A college or university has many moving parts – and all of these parts need to work together smoothly in order for the institution to function. All kinds of information has to be made accessible to a large number of varied users – from visitors and students to staff, faculty, and administrators. In today’s technology-rich world, in addition to a social media campaign that is up-to-date and well-integrated, colleges and universities have a whole host of their own, unique website and technology needs. (There’s so much riding on the on-the-go accessibility of interactive information from the registrar’s office alone). Each CMS for Higher Education discussed here is designed with 100% mobile-friendly capability and offers many other user-friendly features as well:
Ingeniux is known as a flexible, secure, and reliable managed hosting solution offering day and night, year-round monitoring and support, including managed software upgrades. It requires no technical knowledge for users and is simple for those who are windows-oriented. Content (including videos, slide shows, etc.) can be easily imported and, in turn, embedded – simply by clicking and dragging from desktop applications. Ingeniux has course catalog and registration features and also allows for newsletters and campus event calendars. Other features include a forms builder, modules for athletics and news, and RSS feeds.
OmniUpdate Campus employs non-proprietary code that is built on open standards. It’s been around for a long time and was specifically designed for higher education (now used by more than 700 colleges and universities) – offering course catalog, faculty directory, and interactive campus map features, as well as the capacity to manage as many users, pages, and sites as needed. The windows-friendly user interface is intuitive and requires less than an hour of training for non-technical users; the average user will find it easy to copy and paste content such as images, videos, etc. from an existing website and quickly publish it on this one.
In addition to RSS feeds and forms publishing, other capabilities include blog management and social media syncing. Another convenient feature of OmniUpdate is the fact that it alerts users to problems and necessary solutions before publishing. It does not require the installation of a separate application; rather, it is 100% internet browser-based and can normally be up and running in a matter of days.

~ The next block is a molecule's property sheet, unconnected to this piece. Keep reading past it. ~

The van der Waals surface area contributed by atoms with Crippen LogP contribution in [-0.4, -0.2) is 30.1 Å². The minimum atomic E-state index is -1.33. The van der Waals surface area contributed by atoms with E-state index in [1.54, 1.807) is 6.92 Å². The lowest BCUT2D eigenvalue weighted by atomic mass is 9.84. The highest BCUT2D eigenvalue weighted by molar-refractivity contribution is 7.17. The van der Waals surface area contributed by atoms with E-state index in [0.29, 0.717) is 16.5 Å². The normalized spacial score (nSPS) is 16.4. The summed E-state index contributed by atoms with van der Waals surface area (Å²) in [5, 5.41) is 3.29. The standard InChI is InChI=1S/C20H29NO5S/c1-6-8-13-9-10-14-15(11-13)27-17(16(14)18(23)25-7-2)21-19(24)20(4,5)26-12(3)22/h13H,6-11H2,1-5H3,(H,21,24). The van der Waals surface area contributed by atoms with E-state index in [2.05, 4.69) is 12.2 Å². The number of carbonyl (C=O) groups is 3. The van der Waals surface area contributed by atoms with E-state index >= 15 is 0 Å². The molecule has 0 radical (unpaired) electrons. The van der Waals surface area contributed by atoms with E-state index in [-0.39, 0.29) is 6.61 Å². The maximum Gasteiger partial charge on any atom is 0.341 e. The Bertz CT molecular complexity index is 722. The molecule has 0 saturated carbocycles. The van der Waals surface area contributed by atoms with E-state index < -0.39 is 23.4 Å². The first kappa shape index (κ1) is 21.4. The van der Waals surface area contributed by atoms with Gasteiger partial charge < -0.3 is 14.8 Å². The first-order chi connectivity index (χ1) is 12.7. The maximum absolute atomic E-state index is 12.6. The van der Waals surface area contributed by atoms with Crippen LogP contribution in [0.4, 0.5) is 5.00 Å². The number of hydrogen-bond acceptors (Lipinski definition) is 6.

Campus Suite has earned its reputation as a secure, cost-efficient, easy-to-use turn-key software system, combined with support and hosting service – all specifically designed for colleges and universities. There are no apps to install, and built-in interactive web features allow for teacher pages, staff and faculty directories, event calendar, e-newsletters, news and press release management, blogging, podcasting, FAQs, form builders, and RSS feeds. There are also templates available that allow for easy assembly of photo and video galleries and more.
DotCMS is a flexible, quick-launching, open source java-based system that can be used to manage a campus’ entire web (including intranet) infrastructure. The WYSIWYG editor and drag-and-drop custom template builder allow for easy management and publication of documents, images, slide shows, event listings, etc., as well as the copying of material from an old, existing site to the new one. Remote widgets are available, and remote publishing can be set up in minutes. URLs and campaign domains can also be mapped to specific pages and sites using vanity URLs and domains.
Campus IT professionals know that college and university websites today must have flexible, interactive designs – and must always be up and running. They are used by many stakeholders, including students, professors, parents, staff, and administrators – all of whom will have a whole range of technical skill levels. Ingeniux, OmniUpdate, Campus Suite, and dotCMS are all well-designed CMS’ for Higher Education with the types of features a college or university’s technical staff will find desirable, and all are well worth considering.
What do you think? Do you use any of these systems? Know of another we missed? Please share your thoughts and experiences in the comments below.